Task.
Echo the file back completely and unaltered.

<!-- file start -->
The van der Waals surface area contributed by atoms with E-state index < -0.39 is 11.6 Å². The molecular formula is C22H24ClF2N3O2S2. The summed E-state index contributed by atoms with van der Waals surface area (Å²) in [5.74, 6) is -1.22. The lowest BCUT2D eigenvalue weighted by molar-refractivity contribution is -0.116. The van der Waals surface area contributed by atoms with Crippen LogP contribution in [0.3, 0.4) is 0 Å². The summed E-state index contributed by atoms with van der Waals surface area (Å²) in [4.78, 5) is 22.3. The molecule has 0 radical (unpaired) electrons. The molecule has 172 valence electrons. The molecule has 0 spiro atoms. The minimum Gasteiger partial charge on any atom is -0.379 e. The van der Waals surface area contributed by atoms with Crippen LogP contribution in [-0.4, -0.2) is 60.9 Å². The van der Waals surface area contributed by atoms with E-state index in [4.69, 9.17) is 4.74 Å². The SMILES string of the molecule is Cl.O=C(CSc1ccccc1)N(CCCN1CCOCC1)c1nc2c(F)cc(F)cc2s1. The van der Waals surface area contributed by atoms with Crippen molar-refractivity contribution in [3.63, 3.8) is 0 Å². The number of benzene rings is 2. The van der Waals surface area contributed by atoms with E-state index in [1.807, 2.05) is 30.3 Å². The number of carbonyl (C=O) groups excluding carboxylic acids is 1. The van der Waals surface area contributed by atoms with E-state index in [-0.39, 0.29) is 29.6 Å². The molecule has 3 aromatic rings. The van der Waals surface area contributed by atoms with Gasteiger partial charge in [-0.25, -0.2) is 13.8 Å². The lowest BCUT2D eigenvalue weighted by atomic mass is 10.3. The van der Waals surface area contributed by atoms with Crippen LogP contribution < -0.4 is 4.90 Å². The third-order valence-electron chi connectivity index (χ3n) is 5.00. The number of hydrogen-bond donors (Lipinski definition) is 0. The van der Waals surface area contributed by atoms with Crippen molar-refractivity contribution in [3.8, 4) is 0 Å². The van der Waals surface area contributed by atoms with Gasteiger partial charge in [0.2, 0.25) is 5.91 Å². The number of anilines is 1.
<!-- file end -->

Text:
The van der Waals surface area contributed by atoms with E-state index < -0.39 is 11.6 Å². The molecular formula is C22H24ClF2N3O2S2. The summed E-state index contributed by atoms with van der Waals surface area (Å²) in [5.74, 6) is -1.22. The lowest BCUT2D eigenvalue weighted by molar-refractivity contribution is -0.116. The van der Waals surface area contributed by atoms with Crippen LogP contribution in [0.3, 0.4) is 0 Å². The summed E-state index contributed by atoms with van der Waals surface area (Å²) in [4.78, 5) is 22.3. The molecule has 0 radical (unpaired) electrons. The molecule has 172 valence electrons. The molecule has 0 spiro atoms. The minimum Gasteiger partial charge on any atom is -0.379 e. The van der Waals surface area contributed by atoms with Crippen LogP contribution in [-0.4, -0.2) is 60.9 Å². The van der Waals surface area contributed by atoms with E-state index in [4.69, 9.17) is 4.74 Å². The SMILES string of the molecule is Cl.O=C(CSc1ccccc1)N(CCCN1CCOCC1)c1nc2c(F)cc(F)cc2s1. The van der Waals surface area contributed by atoms with Crippen molar-refractivity contribution in [3.63, 3.8) is 0 Å². The number of benzene rings is 2. The van der Waals surface area contributed by atoms with E-state index in [1.807, 2.05) is 30.3 Å². The number of carbonyl (C=O) groups excluding carboxylic acids is 1. The van der Waals surface area contributed by atoms with E-state index in [-0.39, 0.29) is 29.6 Å². The molecule has 3 aromatic rings. The van der Waals surface area contributed by atoms with Gasteiger partial charge in [-0.25, -0.2) is 13.8 Å². The lowest BCUT2D eigenvalue weighted by atomic mass is 10.3. The van der Waals surface area contributed by atoms with Crippen LogP contribution < -0.4 is 4.90 Å². The third-order valence-electron chi connectivity index (χ3n) is 5.00. The number of hydrogen-bond donors (Lipinski definition) is 0. The van der Waals surface area contributed by atoms with Crippen molar-refractivity contribution in [3.8, 4) is 0 Å². The van der Waals surface area contributed by atoms with Gasteiger partial charge in [0.2, 0.25) is 5.91 Å². The number of anilines is 1.